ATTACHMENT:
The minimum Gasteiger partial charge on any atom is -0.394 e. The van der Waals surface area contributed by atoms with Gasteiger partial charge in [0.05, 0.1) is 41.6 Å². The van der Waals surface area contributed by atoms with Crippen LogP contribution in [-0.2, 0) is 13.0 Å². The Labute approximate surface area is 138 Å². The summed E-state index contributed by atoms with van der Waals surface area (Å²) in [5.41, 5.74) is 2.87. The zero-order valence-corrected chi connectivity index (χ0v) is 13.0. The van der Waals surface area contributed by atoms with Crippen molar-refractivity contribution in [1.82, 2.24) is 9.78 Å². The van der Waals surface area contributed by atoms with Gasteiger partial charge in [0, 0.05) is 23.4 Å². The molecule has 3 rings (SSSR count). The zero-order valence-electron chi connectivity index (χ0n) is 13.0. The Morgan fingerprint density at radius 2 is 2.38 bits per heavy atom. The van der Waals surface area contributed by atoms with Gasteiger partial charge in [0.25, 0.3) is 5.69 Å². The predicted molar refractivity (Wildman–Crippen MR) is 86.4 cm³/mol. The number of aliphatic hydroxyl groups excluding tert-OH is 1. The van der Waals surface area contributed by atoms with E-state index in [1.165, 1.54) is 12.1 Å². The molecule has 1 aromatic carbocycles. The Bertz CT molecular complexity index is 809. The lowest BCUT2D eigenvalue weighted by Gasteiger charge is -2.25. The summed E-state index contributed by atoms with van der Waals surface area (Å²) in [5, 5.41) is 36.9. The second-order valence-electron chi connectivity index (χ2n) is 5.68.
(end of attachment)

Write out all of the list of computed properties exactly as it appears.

The minimum Gasteiger partial charge on any atom is -0.394 e. The van der Waals surface area contributed by atoms with Gasteiger partial charge in [0.05, 0.1) is 41.6 Å². The van der Waals surface area contributed by atoms with Crippen LogP contribution in [-0.2, 0) is 13.0 Å². The Labute approximate surface area is 138 Å². The summed E-state index contributed by atoms with van der Waals surface area (Å²) in [5.41, 5.74) is 2.87. The zero-order valence-corrected chi connectivity index (χ0v) is 13.0. The van der Waals surface area contributed by atoms with Crippen molar-refractivity contribution in [1.82, 2.24) is 9.78 Å². The van der Waals surface area contributed by atoms with Gasteiger partial charge in [0, 0.05) is 23.4 Å². The molecule has 3 rings (SSSR count). The zero-order valence-electron chi connectivity index (χ0n) is 13.0. The Morgan fingerprint density at radius 2 is 2.38 bits per heavy atom. The van der Waals surface area contributed by atoms with Gasteiger partial charge in [0.25, 0.3) is 5.69 Å². The predicted molar refractivity (Wildman–Crippen MR) is 86.4 cm³/mol. The number of aliphatic hydroxyl groups excluding tert-OH is 1. The van der Waals surface area contributed by atoms with E-state index in [1.165, 1.54) is 12.1 Å². The molecule has 1 aromatic carbocycles. The Bertz CT molecular complexity index is 809. The lowest BCUT2D eigenvalue weighted by Gasteiger charge is -2.25. The summed E-state index contributed by atoms with van der Waals surface area (Å²) in [5, 5.41) is 36.9. The second-order valence-electron chi connectivity index (χ2n) is 5.68.